Renaissance composers had no interest in writing long pieces, nor, had the interest been there, would they have known how to proceed. Certainly there were masses and big settings of texts like "The Lamentations of Jeremiah," but in general these were conceived as collections of several short movements.

Instead, the composers of the period turned out an astonishing number of miniature gems, highly concentrated, highly sophisticated and extraordinarily varied, and one of the challenges to modern performers of early music is how to take a bunch of these gems and put them together in a coherent program.

Saturday the Washington Camerata brought a program titled "Music From the Courts and Chapels" to the Bradley Hills Presbyterian Church that seemed to sidestep this challenge altogether.

Piece for piece, the performances were delightful. The four instrumentalists and the four singers are expert at what they do, and they perform with a nice sense of style and of Renaissance conventions. But what a mishmash of programming! Madrigals, motets, dances and songs were jumbled together, grouped only approximately by nationality (the Spanish villiancico "E la don," for instance, found itself filed under "Italian"). Although it was splendid to have the translations read before each piece, there seemed to be less of a bridge from piece to piece.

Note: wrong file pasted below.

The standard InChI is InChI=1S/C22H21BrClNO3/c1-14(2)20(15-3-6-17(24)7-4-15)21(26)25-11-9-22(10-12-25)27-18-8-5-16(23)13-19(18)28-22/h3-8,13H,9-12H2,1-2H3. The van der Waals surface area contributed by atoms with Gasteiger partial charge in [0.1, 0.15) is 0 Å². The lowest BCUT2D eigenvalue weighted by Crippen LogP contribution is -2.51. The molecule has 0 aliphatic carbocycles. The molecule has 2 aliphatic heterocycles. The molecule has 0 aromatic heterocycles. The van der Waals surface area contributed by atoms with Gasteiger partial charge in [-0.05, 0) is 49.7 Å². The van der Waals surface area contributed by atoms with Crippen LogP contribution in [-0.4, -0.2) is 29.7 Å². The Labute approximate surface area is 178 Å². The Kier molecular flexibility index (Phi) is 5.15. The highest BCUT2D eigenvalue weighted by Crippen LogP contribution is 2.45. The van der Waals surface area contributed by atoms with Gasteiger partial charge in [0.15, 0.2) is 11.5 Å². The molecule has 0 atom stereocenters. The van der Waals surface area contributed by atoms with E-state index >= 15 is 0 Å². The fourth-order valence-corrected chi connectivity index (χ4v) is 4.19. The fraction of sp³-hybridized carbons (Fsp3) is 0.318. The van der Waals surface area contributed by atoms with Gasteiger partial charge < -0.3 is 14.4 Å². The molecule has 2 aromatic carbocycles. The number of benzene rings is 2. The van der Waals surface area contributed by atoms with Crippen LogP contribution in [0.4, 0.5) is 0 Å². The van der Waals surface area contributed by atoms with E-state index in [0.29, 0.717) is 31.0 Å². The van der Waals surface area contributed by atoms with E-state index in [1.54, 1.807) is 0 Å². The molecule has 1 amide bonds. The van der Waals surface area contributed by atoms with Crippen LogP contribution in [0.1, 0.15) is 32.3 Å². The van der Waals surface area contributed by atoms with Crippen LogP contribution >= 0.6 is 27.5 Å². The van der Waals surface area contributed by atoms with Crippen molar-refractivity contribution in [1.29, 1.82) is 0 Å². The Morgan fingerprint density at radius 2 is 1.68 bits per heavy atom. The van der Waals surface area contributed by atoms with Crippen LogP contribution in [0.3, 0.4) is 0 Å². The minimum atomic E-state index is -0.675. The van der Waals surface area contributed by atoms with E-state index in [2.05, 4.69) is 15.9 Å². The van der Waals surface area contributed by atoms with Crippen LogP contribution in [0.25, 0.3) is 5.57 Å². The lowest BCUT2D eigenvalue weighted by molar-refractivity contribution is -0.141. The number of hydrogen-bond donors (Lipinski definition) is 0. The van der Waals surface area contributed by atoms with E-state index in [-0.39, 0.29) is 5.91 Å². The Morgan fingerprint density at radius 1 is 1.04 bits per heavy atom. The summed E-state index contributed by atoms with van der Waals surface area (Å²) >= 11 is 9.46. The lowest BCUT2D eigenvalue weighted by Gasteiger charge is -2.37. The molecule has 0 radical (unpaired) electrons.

The Washington Camerata is on the way to being a very fine group, and the music it performs represents a considerable amount of research and scholarship on someone's part. Now the performers need to find a way to put it together and to present it so that it makes sense as a program.